Life in the United States is calm by comparison to Iran, Maedeh says. She misses her family, but she is safe for now, and feels free to study and demonstrate without fear of arrest, solitary confinement, floggings, or death. 

 

Dedicated to the brave women of Iran and Afghanistan.

 

For more information about incarcerated writers in Iran:

 

   https://pen.org/region/iran/

 

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Virus Without Borders: Chapter 99

My avatar unmasked.

 

Do You See Me?

 

      Sky People cannot learn, you do not See.

 

-Neyteri to Jake in "Avatar"

 

As if one needed eyes in order to see.

 

-Ralph Waldo Emerson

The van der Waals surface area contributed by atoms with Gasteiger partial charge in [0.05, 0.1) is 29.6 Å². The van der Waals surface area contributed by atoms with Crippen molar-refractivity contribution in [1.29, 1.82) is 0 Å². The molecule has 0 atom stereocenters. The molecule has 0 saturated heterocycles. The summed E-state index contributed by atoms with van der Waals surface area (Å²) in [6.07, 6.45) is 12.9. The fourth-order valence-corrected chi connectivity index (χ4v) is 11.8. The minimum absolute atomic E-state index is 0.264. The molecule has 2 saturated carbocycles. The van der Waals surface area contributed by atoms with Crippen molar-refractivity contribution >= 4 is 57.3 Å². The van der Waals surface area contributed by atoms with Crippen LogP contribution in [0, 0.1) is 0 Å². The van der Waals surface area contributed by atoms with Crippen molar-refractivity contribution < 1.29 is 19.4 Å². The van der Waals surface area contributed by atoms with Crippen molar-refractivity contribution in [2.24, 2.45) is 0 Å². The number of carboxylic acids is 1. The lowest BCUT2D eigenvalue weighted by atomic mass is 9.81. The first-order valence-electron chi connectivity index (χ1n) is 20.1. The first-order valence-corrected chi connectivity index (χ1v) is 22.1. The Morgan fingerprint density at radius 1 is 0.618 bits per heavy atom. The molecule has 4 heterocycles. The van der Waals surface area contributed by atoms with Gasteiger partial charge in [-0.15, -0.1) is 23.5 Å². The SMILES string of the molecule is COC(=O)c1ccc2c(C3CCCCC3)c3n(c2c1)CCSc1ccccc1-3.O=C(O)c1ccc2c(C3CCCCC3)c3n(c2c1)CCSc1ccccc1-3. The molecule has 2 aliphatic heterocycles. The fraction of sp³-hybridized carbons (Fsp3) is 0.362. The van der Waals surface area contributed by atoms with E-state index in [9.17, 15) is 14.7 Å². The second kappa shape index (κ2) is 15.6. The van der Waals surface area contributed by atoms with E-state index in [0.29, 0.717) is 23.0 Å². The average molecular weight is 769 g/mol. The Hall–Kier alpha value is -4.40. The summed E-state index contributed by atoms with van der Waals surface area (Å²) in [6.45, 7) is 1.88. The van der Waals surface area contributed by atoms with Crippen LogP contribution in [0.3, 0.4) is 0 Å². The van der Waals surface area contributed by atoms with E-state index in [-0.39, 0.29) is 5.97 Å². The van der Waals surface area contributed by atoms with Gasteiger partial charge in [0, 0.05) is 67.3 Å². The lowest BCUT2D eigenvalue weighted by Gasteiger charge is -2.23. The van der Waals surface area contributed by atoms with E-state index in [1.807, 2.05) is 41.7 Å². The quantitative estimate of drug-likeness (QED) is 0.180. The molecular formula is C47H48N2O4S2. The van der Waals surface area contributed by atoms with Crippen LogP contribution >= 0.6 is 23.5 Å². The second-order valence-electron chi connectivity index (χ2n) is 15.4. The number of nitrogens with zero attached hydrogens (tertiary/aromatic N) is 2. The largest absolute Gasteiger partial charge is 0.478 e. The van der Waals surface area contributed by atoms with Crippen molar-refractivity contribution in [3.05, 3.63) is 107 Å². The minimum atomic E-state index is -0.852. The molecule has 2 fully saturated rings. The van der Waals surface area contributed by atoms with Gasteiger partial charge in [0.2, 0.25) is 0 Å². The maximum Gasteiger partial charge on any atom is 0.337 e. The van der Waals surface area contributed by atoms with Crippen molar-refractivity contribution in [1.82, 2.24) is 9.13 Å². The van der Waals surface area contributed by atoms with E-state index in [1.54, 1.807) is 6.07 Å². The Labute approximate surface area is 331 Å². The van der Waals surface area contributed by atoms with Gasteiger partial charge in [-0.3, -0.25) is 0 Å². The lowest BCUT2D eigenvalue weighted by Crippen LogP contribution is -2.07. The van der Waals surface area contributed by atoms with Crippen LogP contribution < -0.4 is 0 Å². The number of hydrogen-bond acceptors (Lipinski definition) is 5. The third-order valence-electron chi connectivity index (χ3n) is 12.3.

I am usually the only athlete in the gym wearing a mask, and one of the oldest, white-haired women. There's another woman in my demographic, but she does not wear a mask. Kudos  as she fast-walks for more than an hour on the treadmill listening to something or other on her headset, oblivious to everyone huffing and puffing around her. Once the guy next to her did interval training, got off the treadmill, huffed and puffed and spewed. No one said anything about his lack of consideration even though the Ulster County Department of Health had just sent out another "high" Covid alert about a new variant.